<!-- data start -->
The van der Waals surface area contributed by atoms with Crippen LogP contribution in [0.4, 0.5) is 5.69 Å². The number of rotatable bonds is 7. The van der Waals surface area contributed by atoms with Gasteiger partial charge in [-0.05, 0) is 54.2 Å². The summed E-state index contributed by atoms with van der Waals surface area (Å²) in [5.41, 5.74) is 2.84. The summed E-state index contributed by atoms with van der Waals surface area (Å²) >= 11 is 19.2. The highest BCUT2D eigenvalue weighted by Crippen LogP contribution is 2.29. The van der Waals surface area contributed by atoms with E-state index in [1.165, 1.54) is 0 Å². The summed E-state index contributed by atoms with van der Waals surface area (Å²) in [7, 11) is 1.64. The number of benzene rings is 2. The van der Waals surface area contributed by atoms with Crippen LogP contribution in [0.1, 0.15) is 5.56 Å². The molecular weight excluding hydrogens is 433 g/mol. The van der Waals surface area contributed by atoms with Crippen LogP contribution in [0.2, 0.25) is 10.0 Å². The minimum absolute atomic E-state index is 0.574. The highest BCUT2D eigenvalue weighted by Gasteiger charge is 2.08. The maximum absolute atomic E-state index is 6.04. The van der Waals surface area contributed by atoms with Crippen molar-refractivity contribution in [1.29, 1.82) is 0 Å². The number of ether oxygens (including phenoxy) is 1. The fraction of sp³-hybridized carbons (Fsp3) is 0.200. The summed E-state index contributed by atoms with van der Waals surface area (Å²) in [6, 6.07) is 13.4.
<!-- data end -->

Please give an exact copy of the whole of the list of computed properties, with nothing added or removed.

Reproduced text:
The van der Waals surface area contributed by atoms with Crippen LogP contribution in [0.4, 0.5) is 5.69 Å². The number of rotatable bonds is 7. The van der Waals surface area contributed by atoms with Gasteiger partial charge in [-0.05, 0) is 54.2 Å². The summed E-state index contributed by atoms with van der Waals surface area (Å²) in [5.41, 5.74) is 2.84. The summed E-state index contributed by atoms with van der Waals surface area (Å²) >= 11 is 19.2. The highest BCUT2D eigenvalue weighted by Crippen LogP contribution is 2.29. The van der Waals surface area contributed by atoms with E-state index in [1.165, 1.54) is 0 Å². The summed E-state index contributed by atoms with van der Waals surface area (Å²) in [7, 11) is 1.64. The number of benzene rings is 2. The van der Waals surface area contributed by atoms with Crippen LogP contribution in [0.1, 0.15) is 5.56 Å². The molecular weight excluding hydrogens is 433 g/mol. The van der Waals surface area contributed by atoms with Crippen LogP contribution in [0.2, 0.25) is 10.0 Å². The minimum absolute atomic E-state index is 0.574. The highest BCUT2D eigenvalue weighted by Gasteiger charge is 2.08. The maximum absolute atomic E-state index is 6.04. The van der Waals surface area contributed by atoms with Crippen molar-refractivity contribution in [1.29, 1.82) is 0 Å². The number of ether oxygens (including phenoxy) is 1. The fraction of sp³-hybridized carbons (Fsp3) is 0.200. The summed E-state index contributed by atoms with van der Waals surface area (Å²) in [6, 6.07) is 13.4.